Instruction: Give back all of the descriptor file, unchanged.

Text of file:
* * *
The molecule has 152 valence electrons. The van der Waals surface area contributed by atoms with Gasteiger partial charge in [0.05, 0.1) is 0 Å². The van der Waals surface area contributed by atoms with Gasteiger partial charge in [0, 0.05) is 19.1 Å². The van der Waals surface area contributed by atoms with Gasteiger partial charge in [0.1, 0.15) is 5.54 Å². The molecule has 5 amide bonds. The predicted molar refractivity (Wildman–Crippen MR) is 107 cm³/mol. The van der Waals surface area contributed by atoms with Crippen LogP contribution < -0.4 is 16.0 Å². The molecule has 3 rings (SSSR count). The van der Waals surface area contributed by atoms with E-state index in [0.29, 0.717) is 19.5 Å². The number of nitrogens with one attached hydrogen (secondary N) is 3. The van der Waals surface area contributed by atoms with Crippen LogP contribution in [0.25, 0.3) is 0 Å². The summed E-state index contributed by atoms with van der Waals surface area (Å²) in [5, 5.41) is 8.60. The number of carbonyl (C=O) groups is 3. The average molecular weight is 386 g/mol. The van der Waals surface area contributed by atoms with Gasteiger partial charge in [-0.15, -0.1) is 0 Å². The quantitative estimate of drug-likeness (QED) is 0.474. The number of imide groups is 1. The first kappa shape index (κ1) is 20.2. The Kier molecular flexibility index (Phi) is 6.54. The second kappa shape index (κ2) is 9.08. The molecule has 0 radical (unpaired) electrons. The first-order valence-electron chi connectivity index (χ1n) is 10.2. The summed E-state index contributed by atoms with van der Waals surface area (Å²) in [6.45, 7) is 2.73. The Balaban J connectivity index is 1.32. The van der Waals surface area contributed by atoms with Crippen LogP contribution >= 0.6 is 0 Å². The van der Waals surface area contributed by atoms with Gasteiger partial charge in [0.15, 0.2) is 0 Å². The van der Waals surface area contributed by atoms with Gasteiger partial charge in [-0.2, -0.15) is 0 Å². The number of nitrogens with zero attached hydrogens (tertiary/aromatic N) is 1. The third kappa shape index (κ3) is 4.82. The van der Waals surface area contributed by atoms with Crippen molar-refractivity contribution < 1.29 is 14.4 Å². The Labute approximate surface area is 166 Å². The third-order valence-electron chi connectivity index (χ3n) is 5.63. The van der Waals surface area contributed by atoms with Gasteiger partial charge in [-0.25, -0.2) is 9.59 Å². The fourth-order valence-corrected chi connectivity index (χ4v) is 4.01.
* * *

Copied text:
The molecule has 152 valence electrons. The van der Waals surface area contributed by atoms with Gasteiger partial charge in [0.05, 0.1) is 0 Å². The van der Waals surface area contributed by atoms with Gasteiger partial charge in [0, 0.05) is 19.1 Å². The van der Waals surface area contributed by atoms with Gasteiger partial charge in [0.1, 0.15) is 5.54 Å². The molecule has 5 amide bonds. The predicted molar refractivity (Wildman–Crippen MR) is 107 cm³/mol. The van der Waals surface area contributed by atoms with Crippen LogP contribution < -0.4 is 16.0 Å². The molecule has 3 rings (SSSR count). The van der Waals surface area contributed by atoms with E-state index in [0.29, 0.717) is 19.5 Å². The number of nitrogens with one attached hydrogen (secondary N) is 3. The van der Waals surface area contributed by atoms with Crippen LogP contribution in [0.25, 0.3) is 0 Å². The summed E-state index contributed by atoms with van der Waals surface area (Å²) in [5, 5.41) is 8.60. The number of carbonyl (C=O) groups is 3. The average molecular weight is 386 g/mol. The van der Waals surface area contributed by atoms with Gasteiger partial charge in [-0.15, -0.1) is 0 Å². The quantitative estimate of drug-likeness (QED) is 0.474. The number of imide groups is 1. The first kappa shape index (κ1) is 20.2. The Kier molecular flexibility index (Phi) is 6.54. The second kappa shape index (κ2) is 9.08. The molecule has 0 radical (unpaired) electrons. The first-order valence-electron chi connectivity index (χ1n) is 10.2. The summed E-state index contributed by atoms with van der Waals surface area (Å²) in [6.45, 7) is 2.73. The Balaban J connectivity index is 1.32. The van der Waals surface area contributed by atoms with Crippen LogP contribution >= 0.6 is 0 Å². The van der Waals surface area contributed by atoms with Gasteiger partial charge in [0.15, 0.2) is 0 Å². The van der Waals surface area contributed by atoms with Gasteiger partial charge in [-0.2, -0.15) is 0 Å². The number of nitrogens with zero attached hydrogens (tertiary/aromatic N) is 1. The third kappa shape index (κ3) is 4.82. The van der Waals surface area contributed by atoms with Crippen molar-refractivity contribution < 1.29 is 14.4 Å². The Labute approximate surface area is 166 Å². The third-order valence-electron chi connectivity index (χ3n) is 5.63. The van der Waals surface area contributed by atoms with Gasteiger partial charge in [-0.25, -0.2) is 9.59 Å². The fourth-order valence-corrected chi connectivity index (χ4v) is 4.01.